BestPal wrote:
ydnas7 wrote: ...thats called a GM Volt...
...
Sure, the Volt is a good concept but it is overpriced with a pathetic 35 miles electric range. We're talking about economics of the long range here and practicality of one-car electric vehicle ownership. With the Leaf I still keep my gas car. I have to. I'd rather not keep the second car around.
I'm talking BMW i3 recipe: (75 or more miles of pure electric range + extender) with Nissan Leaf pricing and extender as an option. Gives you real world economics and usability less extra weight of a larger battery to carry around every day when you don't need it. Where to put a 2 gal tank when the alternative is where to "hide" an additional 24kwh battery pack that weights 615lb... is that a serious question? BMW's range extender assembly weights only 259lb.
I think we should give Nissan engineers and their innovation a little bit more credit than that. Isn't this the beauty of designing a car from scratch?
For me, it was cheaper to sell the ICE and just rent a car ($200/wk) if I need to go farther than the Leaf range. But I don't leave town often, and tend to fly when I do. And it's America, so we don't have that much vacation time. And QC stations are popping up on the freeways so maybe I can take it on a trip anyway.

You could buy a generator for a few hundred bucks and charge the car when you needed to go farther. And you could take it out of the truck when you weren't going to need it. You'd have to stop the car to charge it. But it would enable passage through spotty public charging infrastructure on trips.
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evnow
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Re: Economics of long range Leaf

Fri Oct 03, 2014 8:29 am

bbrowncods wrote:Hey if Ford can make the F150 over 300 pounds lighter by going all aluminum and only increase the cost of the truck by $150, then Nissan can do a lot better for the Leaf.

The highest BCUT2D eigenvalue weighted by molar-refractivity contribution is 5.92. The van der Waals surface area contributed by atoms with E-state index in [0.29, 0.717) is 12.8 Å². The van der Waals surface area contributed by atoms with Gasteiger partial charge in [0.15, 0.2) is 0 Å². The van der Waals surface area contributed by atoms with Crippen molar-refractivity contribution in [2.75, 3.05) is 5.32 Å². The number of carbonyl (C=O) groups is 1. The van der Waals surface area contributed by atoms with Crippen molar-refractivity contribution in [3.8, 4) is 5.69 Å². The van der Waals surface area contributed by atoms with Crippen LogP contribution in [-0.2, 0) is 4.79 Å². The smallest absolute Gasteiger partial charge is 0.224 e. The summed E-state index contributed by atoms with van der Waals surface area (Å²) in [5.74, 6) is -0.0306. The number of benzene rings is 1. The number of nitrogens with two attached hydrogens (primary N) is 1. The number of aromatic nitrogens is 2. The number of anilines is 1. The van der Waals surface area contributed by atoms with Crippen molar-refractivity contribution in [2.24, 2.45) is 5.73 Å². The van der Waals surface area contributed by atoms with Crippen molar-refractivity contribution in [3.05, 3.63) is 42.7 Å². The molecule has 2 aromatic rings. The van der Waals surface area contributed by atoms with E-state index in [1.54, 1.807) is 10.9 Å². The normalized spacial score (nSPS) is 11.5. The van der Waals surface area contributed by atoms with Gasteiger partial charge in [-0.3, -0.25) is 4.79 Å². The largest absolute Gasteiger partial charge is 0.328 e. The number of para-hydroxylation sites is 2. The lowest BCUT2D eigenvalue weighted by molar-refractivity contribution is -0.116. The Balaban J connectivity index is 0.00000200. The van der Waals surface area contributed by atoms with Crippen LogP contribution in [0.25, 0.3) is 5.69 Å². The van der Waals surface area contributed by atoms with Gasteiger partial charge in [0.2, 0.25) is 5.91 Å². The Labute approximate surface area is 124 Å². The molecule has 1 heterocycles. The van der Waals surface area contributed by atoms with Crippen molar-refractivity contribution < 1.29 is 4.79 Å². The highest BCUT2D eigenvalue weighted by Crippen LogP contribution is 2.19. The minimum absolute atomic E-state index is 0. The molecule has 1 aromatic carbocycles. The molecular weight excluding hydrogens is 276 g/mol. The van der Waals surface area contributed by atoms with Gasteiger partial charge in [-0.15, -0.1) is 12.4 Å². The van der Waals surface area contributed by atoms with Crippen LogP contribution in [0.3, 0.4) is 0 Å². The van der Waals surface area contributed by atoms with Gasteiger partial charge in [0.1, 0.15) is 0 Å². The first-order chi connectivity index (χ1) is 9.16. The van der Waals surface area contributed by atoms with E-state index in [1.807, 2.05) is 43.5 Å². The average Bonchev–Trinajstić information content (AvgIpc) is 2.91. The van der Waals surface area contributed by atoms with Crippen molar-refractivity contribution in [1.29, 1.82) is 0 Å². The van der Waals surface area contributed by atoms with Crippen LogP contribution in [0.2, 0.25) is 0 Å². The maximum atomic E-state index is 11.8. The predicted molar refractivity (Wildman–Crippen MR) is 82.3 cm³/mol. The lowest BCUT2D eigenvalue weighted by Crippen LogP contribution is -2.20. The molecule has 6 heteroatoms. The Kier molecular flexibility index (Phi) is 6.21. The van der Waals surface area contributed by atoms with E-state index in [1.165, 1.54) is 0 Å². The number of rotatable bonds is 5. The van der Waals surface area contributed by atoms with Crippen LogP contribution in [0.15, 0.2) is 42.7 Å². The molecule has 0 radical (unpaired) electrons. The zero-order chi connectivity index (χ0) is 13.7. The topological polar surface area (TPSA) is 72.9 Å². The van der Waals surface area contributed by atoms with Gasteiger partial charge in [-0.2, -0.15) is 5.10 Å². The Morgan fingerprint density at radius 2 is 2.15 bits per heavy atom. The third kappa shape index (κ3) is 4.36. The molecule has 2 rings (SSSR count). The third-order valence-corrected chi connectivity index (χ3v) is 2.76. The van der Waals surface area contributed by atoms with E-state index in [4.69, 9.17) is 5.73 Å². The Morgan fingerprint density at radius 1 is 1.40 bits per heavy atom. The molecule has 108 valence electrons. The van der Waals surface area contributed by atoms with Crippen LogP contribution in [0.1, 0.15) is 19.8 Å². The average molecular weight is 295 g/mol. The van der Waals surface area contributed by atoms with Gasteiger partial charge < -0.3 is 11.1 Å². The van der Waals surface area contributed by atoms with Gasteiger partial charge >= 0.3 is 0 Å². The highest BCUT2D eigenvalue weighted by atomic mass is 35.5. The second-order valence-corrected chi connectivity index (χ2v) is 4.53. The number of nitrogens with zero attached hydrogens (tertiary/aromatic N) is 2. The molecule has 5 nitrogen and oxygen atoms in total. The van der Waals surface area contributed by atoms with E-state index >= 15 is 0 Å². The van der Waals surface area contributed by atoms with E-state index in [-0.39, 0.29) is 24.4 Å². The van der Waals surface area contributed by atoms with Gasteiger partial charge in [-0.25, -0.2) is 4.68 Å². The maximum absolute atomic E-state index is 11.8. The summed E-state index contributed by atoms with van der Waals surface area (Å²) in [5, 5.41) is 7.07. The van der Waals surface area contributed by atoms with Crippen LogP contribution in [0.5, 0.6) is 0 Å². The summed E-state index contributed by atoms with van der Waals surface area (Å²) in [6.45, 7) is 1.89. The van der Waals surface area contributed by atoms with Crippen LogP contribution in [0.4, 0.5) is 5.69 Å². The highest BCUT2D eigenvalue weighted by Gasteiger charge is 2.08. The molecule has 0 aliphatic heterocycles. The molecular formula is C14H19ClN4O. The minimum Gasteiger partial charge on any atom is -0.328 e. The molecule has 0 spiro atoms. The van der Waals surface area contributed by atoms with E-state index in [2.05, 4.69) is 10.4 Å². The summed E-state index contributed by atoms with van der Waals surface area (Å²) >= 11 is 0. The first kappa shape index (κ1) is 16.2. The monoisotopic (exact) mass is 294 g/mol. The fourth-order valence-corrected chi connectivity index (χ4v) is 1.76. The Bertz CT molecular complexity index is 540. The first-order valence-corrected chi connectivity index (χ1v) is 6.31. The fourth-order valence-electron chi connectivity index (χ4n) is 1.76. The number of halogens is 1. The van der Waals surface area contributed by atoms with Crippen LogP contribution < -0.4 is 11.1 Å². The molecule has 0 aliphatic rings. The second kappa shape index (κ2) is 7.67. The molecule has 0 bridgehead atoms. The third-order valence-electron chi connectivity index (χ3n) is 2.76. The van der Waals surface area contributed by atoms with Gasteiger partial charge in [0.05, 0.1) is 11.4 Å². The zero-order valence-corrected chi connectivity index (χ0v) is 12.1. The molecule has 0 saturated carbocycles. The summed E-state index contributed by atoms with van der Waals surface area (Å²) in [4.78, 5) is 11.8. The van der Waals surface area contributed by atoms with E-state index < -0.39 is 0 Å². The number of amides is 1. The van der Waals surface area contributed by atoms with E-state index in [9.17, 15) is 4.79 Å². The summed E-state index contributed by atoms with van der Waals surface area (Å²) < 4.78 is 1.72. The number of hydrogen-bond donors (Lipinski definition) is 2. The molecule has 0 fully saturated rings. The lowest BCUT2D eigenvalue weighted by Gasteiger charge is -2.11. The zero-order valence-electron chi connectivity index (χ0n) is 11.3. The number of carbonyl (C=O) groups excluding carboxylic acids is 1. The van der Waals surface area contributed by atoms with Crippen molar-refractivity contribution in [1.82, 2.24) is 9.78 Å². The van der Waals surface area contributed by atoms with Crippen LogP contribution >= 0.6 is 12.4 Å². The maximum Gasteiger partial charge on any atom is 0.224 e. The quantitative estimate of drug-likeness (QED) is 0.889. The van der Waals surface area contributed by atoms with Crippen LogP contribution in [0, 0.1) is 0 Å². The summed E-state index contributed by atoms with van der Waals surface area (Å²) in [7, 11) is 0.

Not necessarily. May be Ford never thought of weight in F150 before and there was a lot of low hanging fruits to pick.
1st Leaf : 2/28/2011 to 5/6/2013
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evnow
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Re: Economics of long range Leaf

Fri Oct 03, 2014 8:32 am

minispeed wrote:Range extenders are the way to go. It's very wastefull to have a battery if you don't use more than 70% of it.
I think a lot of us here disagree.

Range extenders are a different class of vehicles, called PHEV. They have a place in the market - as do BEV. There is no one size fits all. I'd have zero interest in getting a range extended Leaf Gen 2. The right vehicle for range extension is a CUV/SUV (like Rogue).

This whole idea of "wasteful to have extra" can be extended to almost anything. Why have 4/5 seats when 70% of the time you drive alone ? Why lug around an ICE that you use only 10% of the time ? etc. etc.

In keeping with the theme of this thread, I disagree that it is cheaper to get a good range extender into Leaf than getting extra next gen battery. We are talking about $5k for a 25kWh battery @200 k/kWh. Now, let us not compare with i3 where you can get REx for $5k - since I don't think it is real range extension.